With hundreds of thousands of seals clubbed and shot to death for their fur in most years, Canada’s commercial seal hunt is the largest slaughter of marine mammals on Earth. It is also the most brutal.
It’s a cruel slaughter of baby seals
Canadian government statistics confirm more than 97 percent of the seals killed in the past five years have been babies less than three months of age, and the majority has been just one month old or less. At the time of slaughter, many of these pups have not yet eaten their first solid meal or taken their first swim, leaving them utterly defenseless against the sealers. The baby seals are killed for their fur and their carcasses are routinely left to rot on the ice. HSI video evidence shows wounded baby seals left to suffer in agony, conscious seals pup sliced open or impaled on metal hooks and dragged across the ice, and seals killed with illegal weapons. Our footage has prompted governments around the world to take action to ban their trades in seal products, and Canadian veterinary experts to call the seal hunt “inherently inhumane” [PDF].
It threatens seal populations
Independent scientists have condemned the current Canadian seal hunt management plan as reckless and irresponsible, stating that it poses a threat to the survival of seal populations. Notably, today’s seal kill levels meet and exceed those of a half century ago, when sealers quickly reduced the harp seal population by as much as two thirds. Harp seals now face an added threat to their existence, as climate change causes their sea ice habitat to diminish at an alarming rate. In recent years, the Canadian government has estimated up to 100 percent mortality for seal pups born in key whelping areas, when the sea ice melted before they were old enough to survive in open water.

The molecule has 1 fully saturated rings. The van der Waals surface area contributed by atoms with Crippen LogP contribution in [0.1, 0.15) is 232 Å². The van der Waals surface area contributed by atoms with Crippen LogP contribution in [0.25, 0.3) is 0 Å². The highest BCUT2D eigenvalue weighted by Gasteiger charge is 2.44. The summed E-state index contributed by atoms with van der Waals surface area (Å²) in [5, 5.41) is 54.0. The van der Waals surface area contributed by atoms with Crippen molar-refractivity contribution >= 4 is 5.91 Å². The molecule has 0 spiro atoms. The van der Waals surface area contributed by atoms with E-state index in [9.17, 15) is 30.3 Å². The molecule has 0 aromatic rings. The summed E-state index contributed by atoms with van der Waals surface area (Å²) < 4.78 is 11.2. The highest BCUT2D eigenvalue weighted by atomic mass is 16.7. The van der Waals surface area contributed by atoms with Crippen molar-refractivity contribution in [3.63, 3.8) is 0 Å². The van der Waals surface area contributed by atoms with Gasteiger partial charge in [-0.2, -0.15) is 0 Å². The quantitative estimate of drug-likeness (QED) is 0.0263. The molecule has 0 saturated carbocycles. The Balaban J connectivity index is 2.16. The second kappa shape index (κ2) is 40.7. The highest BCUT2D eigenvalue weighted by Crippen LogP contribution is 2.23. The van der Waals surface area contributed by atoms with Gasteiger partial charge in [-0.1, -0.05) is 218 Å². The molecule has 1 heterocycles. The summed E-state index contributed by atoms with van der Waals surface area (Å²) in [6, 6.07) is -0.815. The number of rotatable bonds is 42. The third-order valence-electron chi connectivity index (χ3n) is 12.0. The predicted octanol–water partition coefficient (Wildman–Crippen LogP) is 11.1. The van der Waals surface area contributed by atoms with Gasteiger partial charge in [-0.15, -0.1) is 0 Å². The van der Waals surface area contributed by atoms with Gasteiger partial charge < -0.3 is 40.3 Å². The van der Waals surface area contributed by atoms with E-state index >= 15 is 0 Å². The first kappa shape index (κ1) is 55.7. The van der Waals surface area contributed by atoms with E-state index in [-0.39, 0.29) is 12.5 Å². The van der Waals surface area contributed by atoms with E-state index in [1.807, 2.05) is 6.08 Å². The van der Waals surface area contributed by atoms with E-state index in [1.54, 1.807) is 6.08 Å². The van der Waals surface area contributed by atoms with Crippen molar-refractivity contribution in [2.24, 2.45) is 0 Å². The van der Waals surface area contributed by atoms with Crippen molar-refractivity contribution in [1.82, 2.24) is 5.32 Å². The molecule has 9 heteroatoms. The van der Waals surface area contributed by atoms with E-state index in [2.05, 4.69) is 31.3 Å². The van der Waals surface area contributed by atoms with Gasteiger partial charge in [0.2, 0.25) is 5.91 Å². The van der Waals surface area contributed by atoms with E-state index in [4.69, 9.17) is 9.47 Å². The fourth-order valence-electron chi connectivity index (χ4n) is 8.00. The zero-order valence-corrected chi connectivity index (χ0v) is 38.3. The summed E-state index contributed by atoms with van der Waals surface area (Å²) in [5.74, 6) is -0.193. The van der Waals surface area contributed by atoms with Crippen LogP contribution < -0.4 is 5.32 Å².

Most Canadians oppose it
Polling consistently shows the overwhelming majority of Canadians oppose the seal slaughter and their tax dollars being used to promote it. Notably, even in Newfoundland, where the vast majority of sealers live, 80 percent of residents believe that the seal pups that comprise virtually all of the seal slaughter should be protected, while an additional five percent believe seals should not be killed at any age.
It costs more than it brings in
Sealers are commercial fishermen who earn, on average, less than five percent of their incomes from killing seals. In recent years, the landed value of the seal hunt has been in the region of $1 million, less than one tenth of one percent of the GDP of Newfoundland. Despite its low economic returns, the Canadian government continues to invest massive subsidies in the commercial sealing industry each year. In 2001, the Canadian Institute for Business and the Environment produced a report detailing more than $20 million in government subsidies provided to the sealing industry over the previous seven years. Presently, it is estimated that Canada spends more than $4.3 million annually in Coast Guard support for the slaughter alone.
In 2005, following decades of failed negotiations with the Canadian government, The Humane Society of the United States and a network of the world’s most powerful animal protection groups launched a global boycott of Canadian seafood products until the seal slaughter is ended for good. Since the boycott began, thousands of businesses and hundreds of thousands of individuals have pledged to avoid some or all Canadian seafood until the seal hunt has ended. Canada is now attempting to negotiate a free trade deal with the European Union reportedly worth $12 billion to Canada’s economy annually, including $36 million for the Canadian fishing industry. At the same time, Canada has launched an aggressive attack on European values and democratic processes, launching a WTO challenge in response to the EU ban on seal product trade. Government reports suggest that the seal issue could negatively impact ratification of the deal by the European Parliament.
It could easily be ended
HSI Canada believes the Canadian government should end the commercial seal slaughter by implementing a one-time buyout of the commercial sealing industry. This cost-effective solution would compensate fishermen for any lost revenue as the seal hunt is closed, and it would provide a graceful way for Canada to move beyond commercial sealing. Notably, a 2010 poll by Ipsos Reid found that half of Newfoundland sealers holding an opinion already support this plan.